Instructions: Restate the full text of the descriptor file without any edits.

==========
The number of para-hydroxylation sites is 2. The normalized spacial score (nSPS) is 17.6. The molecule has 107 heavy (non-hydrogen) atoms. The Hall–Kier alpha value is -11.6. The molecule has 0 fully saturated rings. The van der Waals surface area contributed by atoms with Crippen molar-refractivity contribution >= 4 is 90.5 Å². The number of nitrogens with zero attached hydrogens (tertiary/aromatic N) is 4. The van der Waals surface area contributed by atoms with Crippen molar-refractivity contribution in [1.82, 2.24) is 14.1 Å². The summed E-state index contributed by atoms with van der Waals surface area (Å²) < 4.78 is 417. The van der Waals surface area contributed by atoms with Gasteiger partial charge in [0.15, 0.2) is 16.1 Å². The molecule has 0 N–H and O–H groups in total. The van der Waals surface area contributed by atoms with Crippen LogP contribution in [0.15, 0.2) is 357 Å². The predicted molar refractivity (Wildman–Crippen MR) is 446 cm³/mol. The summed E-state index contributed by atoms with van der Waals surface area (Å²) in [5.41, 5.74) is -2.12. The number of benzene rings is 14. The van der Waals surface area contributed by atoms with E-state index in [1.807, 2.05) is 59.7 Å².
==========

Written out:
The number of para-hydroxylation sites is 2. The normalized spacial score (nSPS) is 17.6. The molecule has 107 heavy (non-hydrogen) atoms. The Hall–Kier alpha value is -11.6. The molecule has 0 fully saturated rings. The van der Waals surface area contributed by atoms with Crippen molar-refractivity contribution >= 4 is 90.5 Å². The number of nitrogens with zero attached hydrogens (tertiary/aromatic N) is 4. The van der Waals surface area contributed by atoms with Crippen molar-refractivity contribution in [1.82, 2.24) is 14.1 Å². The summed E-state index contributed by atoms with van der Waals surface area (Å²) < 4.78 is 417. The van der Waals surface area contributed by atoms with Gasteiger partial charge in [0.15, 0.2) is 16.1 Å². The molecule has 0 N–H and O–H groups in total. The van der Waals surface area contributed by atoms with Crippen LogP contribution in [0.15, 0.2) is 357 Å². The predicted molar refractivity (Wildman–Crippen MR) is 446 cm³/mol. The summed E-state index contributed by atoms with van der Waals surface area (Å²) in [5.41, 5.74) is -2.12. The number of benzene rings is 14. The van der Waals surface area contributed by atoms with E-state index in [1.807, 2.05) is 59.7 Å².